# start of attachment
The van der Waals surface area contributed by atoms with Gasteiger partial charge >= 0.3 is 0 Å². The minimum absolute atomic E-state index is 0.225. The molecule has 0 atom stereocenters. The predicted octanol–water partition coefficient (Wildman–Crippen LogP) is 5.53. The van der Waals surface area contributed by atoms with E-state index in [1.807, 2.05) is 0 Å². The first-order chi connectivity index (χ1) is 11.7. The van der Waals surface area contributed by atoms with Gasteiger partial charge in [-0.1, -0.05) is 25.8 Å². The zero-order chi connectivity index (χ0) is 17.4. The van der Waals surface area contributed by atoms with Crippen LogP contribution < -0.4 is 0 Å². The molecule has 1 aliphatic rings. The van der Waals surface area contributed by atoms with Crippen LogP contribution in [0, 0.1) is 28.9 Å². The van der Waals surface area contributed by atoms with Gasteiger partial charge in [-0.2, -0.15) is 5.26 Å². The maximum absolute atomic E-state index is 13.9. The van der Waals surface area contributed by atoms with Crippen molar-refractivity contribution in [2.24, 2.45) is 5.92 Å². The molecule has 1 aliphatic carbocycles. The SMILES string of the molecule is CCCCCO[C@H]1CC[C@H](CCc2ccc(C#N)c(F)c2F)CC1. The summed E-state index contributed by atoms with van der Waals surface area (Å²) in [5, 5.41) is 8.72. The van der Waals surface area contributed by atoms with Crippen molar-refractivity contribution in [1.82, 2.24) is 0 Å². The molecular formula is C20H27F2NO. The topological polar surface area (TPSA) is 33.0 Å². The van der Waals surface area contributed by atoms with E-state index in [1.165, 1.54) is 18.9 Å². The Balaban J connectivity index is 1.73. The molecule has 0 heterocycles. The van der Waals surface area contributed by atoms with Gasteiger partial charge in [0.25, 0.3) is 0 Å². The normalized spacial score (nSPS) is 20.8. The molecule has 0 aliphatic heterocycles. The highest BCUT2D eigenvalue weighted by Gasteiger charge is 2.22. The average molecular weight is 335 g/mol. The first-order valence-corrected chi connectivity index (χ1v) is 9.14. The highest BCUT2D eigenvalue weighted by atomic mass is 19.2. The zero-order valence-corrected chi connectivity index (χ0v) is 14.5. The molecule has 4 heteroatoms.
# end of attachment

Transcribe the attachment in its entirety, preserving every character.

The van der Waals surface area contributed by atoms with Gasteiger partial charge >= 0.3 is 0 Å². The minimum absolute atomic E-state index is 0.225. The molecule has 0 atom stereocenters. The predicted octanol–water partition coefficient (Wildman–Crippen LogP) is 5.53. The van der Waals surface area contributed by atoms with E-state index in [1.807, 2.05) is 0 Å². The first-order chi connectivity index (χ1) is 11.7. The van der Waals surface area contributed by atoms with Gasteiger partial charge in [-0.1, -0.05) is 25.8 Å². The zero-order chi connectivity index (χ0) is 17.4. The van der Waals surface area contributed by atoms with Crippen LogP contribution < -0.4 is 0 Å². The molecule has 1 aliphatic rings. The van der Waals surface area contributed by atoms with Crippen LogP contribution in [0, 0.1) is 28.9 Å². The van der Waals surface area contributed by atoms with Gasteiger partial charge in [-0.2, -0.15) is 5.26 Å². The maximum absolute atomic E-state index is 13.9. The van der Waals surface area contributed by atoms with Crippen molar-refractivity contribution in [2.24, 2.45) is 5.92 Å². The molecule has 1 aliphatic carbocycles. The SMILES string of the molecule is CCCCCO[C@H]1CC[C@H](CCc2ccc(C#N)c(F)c2F)CC1. The summed E-state index contributed by atoms with van der Waals surface area (Å²) in [5, 5.41) is 8.72. The van der Waals surface area contributed by atoms with Crippen molar-refractivity contribution in [1.82, 2.24) is 0 Å². The molecular formula is C20H27F2NO. The topological polar surface area (TPSA) is 33.0 Å². The van der Waals surface area contributed by atoms with E-state index in [1.165, 1.54) is 18.9 Å². The Balaban J connectivity index is 1.73. The molecule has 0 heterocycles. The van der Waals surface area contributed by atoms with Gasteiger partial charge in [0.25, 0.3) is 0 Å². The normalized spacial score (nSPS) is 20.8. The molecule has 0 aliphatic heterocycles. The highest BCUT2D eigenvalue weighted by Gasteiger charge is 2.22. The average molecular weight is 335 g/mol. The first-order valence-corrected chi connectivity index (χ1v) is 9.14. The highest BCUT2D eigenvalue weighted by atomic mass is 19.2. The zero-order valence-corrected chi connectivity index (χ0v) is 14.5. The molecule has 4 heteroatoms.